Junior Red Cross Home, Ramsgate, NSW
Years of operation: 1923–1928
Type of care: Seaside holiday home for girls.  Program transferred to Cudgelo (opposite) in 1928
Available records: No records available.

Junior Red Cross Home, Ramsgate, NSW     
Years of operation: 1925–1951        
Type of care: Seaside preventorium for boys.
Available records: No records available.      

Cudgelo Junior Red Cross Home, Ramsgate, NSW
Years of operation: 1928–1951
Type of care: Seaside holiday home for girls, accommodating 15.  Program transferred to Eleanor Mackinnon Memorial Home in 1951.
Available records: No records available.

Juong Red Cross home, Springwood, NSW
Years of operation: 1925-1944
Type of care: For sons of ex-servicemen, particularly tuberculosis affected families, accommodating approx. 15.  Closed 1945 and program transferred to Kippilaw Red Cross Home.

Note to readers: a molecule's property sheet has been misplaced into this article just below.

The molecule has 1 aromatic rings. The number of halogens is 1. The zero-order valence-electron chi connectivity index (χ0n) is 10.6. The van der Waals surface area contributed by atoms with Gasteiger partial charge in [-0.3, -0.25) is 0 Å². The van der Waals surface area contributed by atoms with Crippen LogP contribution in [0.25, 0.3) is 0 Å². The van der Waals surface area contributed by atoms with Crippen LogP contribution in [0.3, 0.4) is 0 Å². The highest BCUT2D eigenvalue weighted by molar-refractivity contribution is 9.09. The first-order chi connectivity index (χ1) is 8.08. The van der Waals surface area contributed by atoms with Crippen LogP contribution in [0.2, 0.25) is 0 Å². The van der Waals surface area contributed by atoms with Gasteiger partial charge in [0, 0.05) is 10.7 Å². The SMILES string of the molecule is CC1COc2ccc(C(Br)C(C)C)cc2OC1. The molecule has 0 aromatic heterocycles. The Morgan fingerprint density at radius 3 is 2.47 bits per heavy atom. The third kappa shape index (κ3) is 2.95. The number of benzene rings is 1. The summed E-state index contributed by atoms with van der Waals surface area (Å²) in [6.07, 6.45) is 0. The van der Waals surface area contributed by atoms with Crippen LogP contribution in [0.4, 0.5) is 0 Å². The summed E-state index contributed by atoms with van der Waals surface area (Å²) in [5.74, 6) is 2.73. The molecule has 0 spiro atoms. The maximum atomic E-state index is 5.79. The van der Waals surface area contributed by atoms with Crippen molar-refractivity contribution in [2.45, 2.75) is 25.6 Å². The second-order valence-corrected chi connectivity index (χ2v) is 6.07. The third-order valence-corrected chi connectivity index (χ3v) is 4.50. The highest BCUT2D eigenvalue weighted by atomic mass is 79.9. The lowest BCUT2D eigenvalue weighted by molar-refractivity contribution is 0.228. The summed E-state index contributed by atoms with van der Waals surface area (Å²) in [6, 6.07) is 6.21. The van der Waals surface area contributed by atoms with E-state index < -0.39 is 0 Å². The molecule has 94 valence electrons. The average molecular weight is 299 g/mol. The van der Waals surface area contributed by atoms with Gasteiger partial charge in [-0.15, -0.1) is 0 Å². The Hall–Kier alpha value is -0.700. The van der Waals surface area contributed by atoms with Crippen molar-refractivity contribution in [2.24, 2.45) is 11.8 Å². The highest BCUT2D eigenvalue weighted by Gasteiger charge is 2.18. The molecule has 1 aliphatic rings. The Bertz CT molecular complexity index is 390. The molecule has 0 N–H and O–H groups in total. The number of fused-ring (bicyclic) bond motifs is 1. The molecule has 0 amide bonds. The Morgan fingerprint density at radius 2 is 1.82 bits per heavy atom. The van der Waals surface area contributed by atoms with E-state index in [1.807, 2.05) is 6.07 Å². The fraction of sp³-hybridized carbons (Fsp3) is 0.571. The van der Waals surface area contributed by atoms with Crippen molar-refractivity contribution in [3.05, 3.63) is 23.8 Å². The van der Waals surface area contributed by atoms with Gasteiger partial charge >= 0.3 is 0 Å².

Available records: No records available.

Kippilaw Red Cross home, NSW
Years of operation: 1940–1960
Type of care: For boys from tuberculosis affected families.
Available records: No records available.

Shuna, Leura, NSW
Years of operation: 1924–1951
Type of care: For daughters of ex-servicemen from tuberculosis affected families, accommodated approx 20.
Available records: No records available.

Belltrees, Scone, NSW
Years of operation: 1942–1943
Type of care: Boys.
Available records: No records available.

Wongala, Turramurra, NSW
Years of operation: 1946–1952
Type of care: Boys.
Available records: No records available.

Linton, Yass, NSW
Years of operation: 1943–1943
Type of care: Girls.
Available records: No records available.

Junior Red Cross Home, Margate, QLD
Years of operation: 1945–1975
Type of care: Home for convalescing children and emergency care while mothers were in hospital.  In 1945 holiday accommodation offered to children of returning prisoners of war.  Possible accommodation of children awaiting foster care – details not known.